Motorists are finally getting a break at the pump.
Over the past month, gasoline prices have dropped more than 30 cents a gallon with the price of fuel at the lowest level since mid-April.
The falling prices are a welcome benefit to consumers who have been grumbling all year about how much more it costs to fill their tanks. With more money in motorists' pockets, the economy should benefit as well since this is the time of year when consumers tend to spend more time at the mall. In fact, the ripple effect of falling energy prices should help everyone from Detroit automakers to the airline industry to incumbents running for office this fall.
"The decline in gasoline prices has the effect of a tax cut," says Richard DeKaser, chief economist at National City Corporation, a bank in Cleveland. "Of course it's only partly reversing the 'tax increases' of the past three years."
The swing in gasoline prices has been rapid. Gasoline peaked at about $3.04 a gallon on Aug. 4. Now the national average is closer to $2.73 a gallon, according to GasolinePriceWatch.com. "In Dayton, Ohio, I'm paying $2.29 a gallon," says Brad Proctor, who runs the website.
Although gasoline purchases account for only 3 percent of consumer spending, Mr. DeKaser estimates the lower pump prices will add $2 billion a month in buying power to the economy that " will go toward savings or into the pockets of retailers that would have otherwise been heading to Venezuela or the Middle East," he says.
Falling gasoline prices, which will help ease some inflationary concerns, are also part of a favorable economic mosaic that is developing this fall. The Department of Labor reported Friday that the nation's unemployment rate in August dropped to 4.7 percent, down from 4.8 percent in July. Even more important, the economy created 128,000 jobs, a number consistent with moderate economic growth.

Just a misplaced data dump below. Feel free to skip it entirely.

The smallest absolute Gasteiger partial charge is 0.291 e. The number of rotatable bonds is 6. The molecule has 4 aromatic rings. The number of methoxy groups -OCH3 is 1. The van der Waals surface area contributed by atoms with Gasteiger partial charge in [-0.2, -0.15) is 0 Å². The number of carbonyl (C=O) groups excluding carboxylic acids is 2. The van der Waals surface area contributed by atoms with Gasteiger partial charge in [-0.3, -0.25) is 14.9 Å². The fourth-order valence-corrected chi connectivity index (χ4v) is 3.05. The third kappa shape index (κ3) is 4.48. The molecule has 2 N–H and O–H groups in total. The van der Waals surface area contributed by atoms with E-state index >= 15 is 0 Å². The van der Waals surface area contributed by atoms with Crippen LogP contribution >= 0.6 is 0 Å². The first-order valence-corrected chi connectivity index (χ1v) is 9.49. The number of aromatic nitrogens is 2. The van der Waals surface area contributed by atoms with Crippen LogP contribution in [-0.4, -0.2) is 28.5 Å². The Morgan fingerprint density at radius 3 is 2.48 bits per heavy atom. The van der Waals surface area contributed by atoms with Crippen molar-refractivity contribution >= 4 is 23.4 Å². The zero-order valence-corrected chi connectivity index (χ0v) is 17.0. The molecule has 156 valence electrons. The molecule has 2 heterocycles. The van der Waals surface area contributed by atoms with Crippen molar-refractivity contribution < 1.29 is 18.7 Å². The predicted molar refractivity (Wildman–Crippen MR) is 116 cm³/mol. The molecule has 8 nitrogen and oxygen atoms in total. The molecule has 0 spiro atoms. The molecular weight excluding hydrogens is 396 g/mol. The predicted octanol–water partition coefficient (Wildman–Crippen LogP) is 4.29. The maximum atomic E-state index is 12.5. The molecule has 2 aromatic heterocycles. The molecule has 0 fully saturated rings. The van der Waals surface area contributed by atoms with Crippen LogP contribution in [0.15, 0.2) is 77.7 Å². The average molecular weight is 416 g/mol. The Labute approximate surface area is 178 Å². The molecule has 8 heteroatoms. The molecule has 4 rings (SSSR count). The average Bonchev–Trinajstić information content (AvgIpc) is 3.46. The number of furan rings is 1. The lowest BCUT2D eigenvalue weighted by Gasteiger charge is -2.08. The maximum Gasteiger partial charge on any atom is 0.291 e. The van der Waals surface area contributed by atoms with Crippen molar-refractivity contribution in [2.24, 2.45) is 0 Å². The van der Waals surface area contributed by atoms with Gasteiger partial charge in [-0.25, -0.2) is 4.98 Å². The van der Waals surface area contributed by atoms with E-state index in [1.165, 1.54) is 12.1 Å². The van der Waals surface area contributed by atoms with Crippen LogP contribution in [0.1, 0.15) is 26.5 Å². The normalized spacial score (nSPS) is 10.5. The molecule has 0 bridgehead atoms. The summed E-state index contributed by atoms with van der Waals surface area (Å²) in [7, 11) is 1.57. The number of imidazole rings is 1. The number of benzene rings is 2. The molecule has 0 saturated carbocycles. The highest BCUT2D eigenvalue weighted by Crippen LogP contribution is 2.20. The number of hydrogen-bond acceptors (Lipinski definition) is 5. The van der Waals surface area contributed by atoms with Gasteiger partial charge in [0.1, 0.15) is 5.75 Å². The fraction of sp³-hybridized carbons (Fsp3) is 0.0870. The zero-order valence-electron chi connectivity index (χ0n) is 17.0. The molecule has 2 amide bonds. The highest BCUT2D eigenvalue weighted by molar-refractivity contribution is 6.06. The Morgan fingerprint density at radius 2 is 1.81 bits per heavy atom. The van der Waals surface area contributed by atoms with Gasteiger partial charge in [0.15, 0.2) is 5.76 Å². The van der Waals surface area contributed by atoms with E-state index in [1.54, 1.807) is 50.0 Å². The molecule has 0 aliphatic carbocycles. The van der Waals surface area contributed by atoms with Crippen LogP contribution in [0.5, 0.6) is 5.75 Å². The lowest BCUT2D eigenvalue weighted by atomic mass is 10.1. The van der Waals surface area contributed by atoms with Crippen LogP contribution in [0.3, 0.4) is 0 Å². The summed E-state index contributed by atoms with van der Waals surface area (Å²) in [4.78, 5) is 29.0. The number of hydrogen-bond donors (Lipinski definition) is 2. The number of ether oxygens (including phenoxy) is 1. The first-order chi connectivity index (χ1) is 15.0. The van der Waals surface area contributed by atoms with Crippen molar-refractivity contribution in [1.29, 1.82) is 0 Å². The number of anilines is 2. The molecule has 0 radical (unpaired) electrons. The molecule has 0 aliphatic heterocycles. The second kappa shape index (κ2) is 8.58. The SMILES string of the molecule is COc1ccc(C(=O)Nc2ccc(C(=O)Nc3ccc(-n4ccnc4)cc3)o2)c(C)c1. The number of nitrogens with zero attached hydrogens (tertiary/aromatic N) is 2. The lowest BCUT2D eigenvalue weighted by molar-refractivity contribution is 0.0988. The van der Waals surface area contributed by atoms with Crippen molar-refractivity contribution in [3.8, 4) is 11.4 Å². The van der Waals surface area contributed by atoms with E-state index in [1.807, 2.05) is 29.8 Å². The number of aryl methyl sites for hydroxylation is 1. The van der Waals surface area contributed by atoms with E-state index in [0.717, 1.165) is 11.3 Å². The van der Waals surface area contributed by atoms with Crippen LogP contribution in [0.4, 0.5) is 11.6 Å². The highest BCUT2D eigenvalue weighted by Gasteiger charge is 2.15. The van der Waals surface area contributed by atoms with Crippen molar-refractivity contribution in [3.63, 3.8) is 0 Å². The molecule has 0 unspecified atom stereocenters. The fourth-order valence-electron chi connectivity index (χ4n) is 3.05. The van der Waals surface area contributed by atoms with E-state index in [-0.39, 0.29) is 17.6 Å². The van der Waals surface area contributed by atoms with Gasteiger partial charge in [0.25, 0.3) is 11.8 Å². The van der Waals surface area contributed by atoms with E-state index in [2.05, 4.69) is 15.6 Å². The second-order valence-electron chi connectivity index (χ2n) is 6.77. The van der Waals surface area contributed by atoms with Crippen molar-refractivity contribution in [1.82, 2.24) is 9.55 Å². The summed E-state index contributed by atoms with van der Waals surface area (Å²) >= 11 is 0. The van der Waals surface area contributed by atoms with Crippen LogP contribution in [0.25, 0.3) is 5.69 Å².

Lukewarm economic growth fits with the plans of the Federal Reserve, which opted not to raise interest rates in August. Based on the current economic data, Ann Owen, a former Fed economist, says she thinks the Fed could go for either another one quarter of a percentage point increase or continue its pause when it meets on Sept. 20.
"I don't think the Fed knows for sure what it will do," says Ms. Owen, who teaches economics at Hamilton College in Clinton, N.Y.
Besides the employment data, the Fed also monitors consumer expectations for inflation. Last Friday, the University of Michigan released its Survey of Consumers, which on a broad basis showed a modest decline in consumer confidence in August. However, on the inflation front, it found consumers anticipate an inflation rate of 3.8 percent in the year ahead.
"The survey found people are more concerned about persistently high prices versus further increases in interest rates," says Richard Curtin, the Survey's director.
But if it weren't for falling gasoline prices, says Mr. Curtin, consumer confidence would have been even lower.
The main reason for the lower prices is a drop in the price of a barrel of crude oil from the $75 range to just above $69 on Friday. One reason for that decline is a shift in oil market speculation, says John Felmy, chief economist at American Petroleum Institute in Washington. "The worst-case scenarios did not occur," he says.
For example, initially BP announced it would turn off the spigot on 400,000 barrels of oil per day on Alaska's North Slope to repair corroded pipes. However, the company later reduced the curtailment to 200,000 barrels per day and indicated it may get the entire production back on line sooner.
"If the corrosion is not as bad as feared, BP could potentially bring the oil back on stream sooner than the original estimate," says Rick Mueller, a senior oil analyst at Energy Security Analysis Inc. in Wakefield, Mass.
At the same time, refiners are beginning to produce the winter blend of gasoline. As a result of the shift, Mr. Felmy says, some companies may be lowering prices to reduce their summer gasoline inventory.
The price of ethanol, which is used as a blending agent, has also seen a significant drop in price. Since mid-July, the price of ethanol has dropped about 72 cents a gallon. "Every barber in Ameri- ca invested in an ethanol plant," he says in explaining why the price has dropped so quickly.
Geopolitical uncertainties still have the potential to push prices back up. Iran, for example, maintains it will continue its uranium enrichment program. However, it's not clear if the United Nations will actually enact sanctions.
"If the Iran issue is resolved, the fundamentals are pretty bearish for the price of crude oil," says Mr. Mueller. "There is plenty of inventory here and in Europe, there is new production coming on stream, and it's nearly the end of the driving season."